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Contrarian Gem

I frequent the website IGN regularly, and the contrarian corner articles have become one of my favorite features.  In them, the author offers an antagonistic perspective on whatever video game is hottest at the time.  The author doesn’t simply nitpick like a photographer critiquing a top model contestant or a pick-up artist chastising his protege for not negotiating a threesome properly.  The writer challenges the consumer’s idea of excellence similar to how Socrates forced his fellow Greek citizens to examine their own culture and reevaluate their definition of good.  The writer regularly uses evidence from culture, history, and life experience to reach his conclusions, and when he does, his points often have applications that transcend the video game world introducing fresh, valuable perspectives on the basic concepts to anyone willing to notice.

In the following excerpt, he compares playing the newest iteration of Final Fantasy to his experience building a wooden fence around a small garden in Madagascar.  It’s unsurprising that he finds physical labor more difficult than playing a video game, but the way that he frames his argument enhances the juxtaposition in provocative way.

Begin Excerpt

[early on he is referring to Final Fantasy combat.  It’s a game where you play a character who uses spells, weapons, and armor to take down imposing mythological beasts.]

The most literal purpose of this system is to apply human logic to an array of barbaric spells and attacks with the sole purpose of subduing every living creature that surrounds your party. It’s a contradiction in terms, perverting a quality of thought and careful planning for a purpose that should only be tenable in the absence of human logic. It’s a fantasy in which your body can do the extravagantly impossible if you just logically plan for it ahead of time.  It’s a relief from the real world constraints where the gap between even the simplest ideas and their physical execution is the widest.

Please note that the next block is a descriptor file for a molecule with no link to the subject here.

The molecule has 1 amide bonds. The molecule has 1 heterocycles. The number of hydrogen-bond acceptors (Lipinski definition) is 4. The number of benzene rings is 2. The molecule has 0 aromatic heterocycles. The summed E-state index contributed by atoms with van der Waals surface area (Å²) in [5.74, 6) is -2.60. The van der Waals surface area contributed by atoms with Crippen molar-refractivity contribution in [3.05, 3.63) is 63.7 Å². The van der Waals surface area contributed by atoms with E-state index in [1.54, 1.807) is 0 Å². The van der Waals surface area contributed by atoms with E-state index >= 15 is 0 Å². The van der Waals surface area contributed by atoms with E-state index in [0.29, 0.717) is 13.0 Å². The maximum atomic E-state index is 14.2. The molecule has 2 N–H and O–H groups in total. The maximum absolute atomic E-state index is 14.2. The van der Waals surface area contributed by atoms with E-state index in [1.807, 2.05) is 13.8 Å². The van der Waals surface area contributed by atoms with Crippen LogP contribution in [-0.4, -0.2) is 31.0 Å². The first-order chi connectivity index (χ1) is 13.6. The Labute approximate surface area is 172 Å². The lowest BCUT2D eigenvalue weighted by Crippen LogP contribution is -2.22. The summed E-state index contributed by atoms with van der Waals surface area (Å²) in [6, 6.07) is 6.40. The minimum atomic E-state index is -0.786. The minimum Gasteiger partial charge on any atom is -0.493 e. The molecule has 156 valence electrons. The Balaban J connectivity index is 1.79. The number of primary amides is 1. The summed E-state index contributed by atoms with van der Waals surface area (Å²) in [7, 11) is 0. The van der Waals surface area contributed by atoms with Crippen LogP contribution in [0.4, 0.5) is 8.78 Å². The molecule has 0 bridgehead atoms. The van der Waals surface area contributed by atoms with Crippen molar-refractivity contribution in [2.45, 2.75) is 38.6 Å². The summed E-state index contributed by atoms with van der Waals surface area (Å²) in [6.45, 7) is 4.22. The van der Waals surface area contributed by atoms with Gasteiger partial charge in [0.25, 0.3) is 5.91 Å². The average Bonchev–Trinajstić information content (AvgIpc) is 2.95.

It took me three days to build my fence in Madagascar, digging in the hot sun, winding metal twine around sticks that were three inches in diameter. I felt a great and manly pride when it was finally done, looking at it in the evening air after the last day’s work. I pushed against it, feeling how tightly set in the ground the sticks were. I tried to wedge my fingers between the cracks, but there was no give. That’s a great fence, I thought to myself. All the math about how much wood, twine, and time would be necessary to cover the garden had been right on. I had bloody blisters on my hand, sandy red dirt all over my body, and my muscles ached from the continual exertion in the sun. But I had won.

A week later, I woke up and found three baby pigs eating my tomato plants. I couldn’t change into any other paradigm or hit the “retry” button. I ran outside and chased the pigs away and stared at the narrow gap in the corner that they’d come through. I could have wished for a menu command to let me “close hole,” but XIII’s the kind of game where the only option would have been “burn pig.” And in the pulsing blue menus, either choice would have been equally arbitrary and without meaning.

End Excerpt from http://xbox360.ign.com/articles/107/1079860p2.html

So in this game, you use all these make believe weapons and armor and spells to take down monsters, and you do it successfully by solving relatively simple math problems, observing and reacting to simple patterns, and using your common sense.  In the real world, you build a a small fence of wood and wire to the best of your ability, and you fail to keep baby pigs out.  Compared to his paragraphs, my two-sentence summary doesn’t really do it justice.

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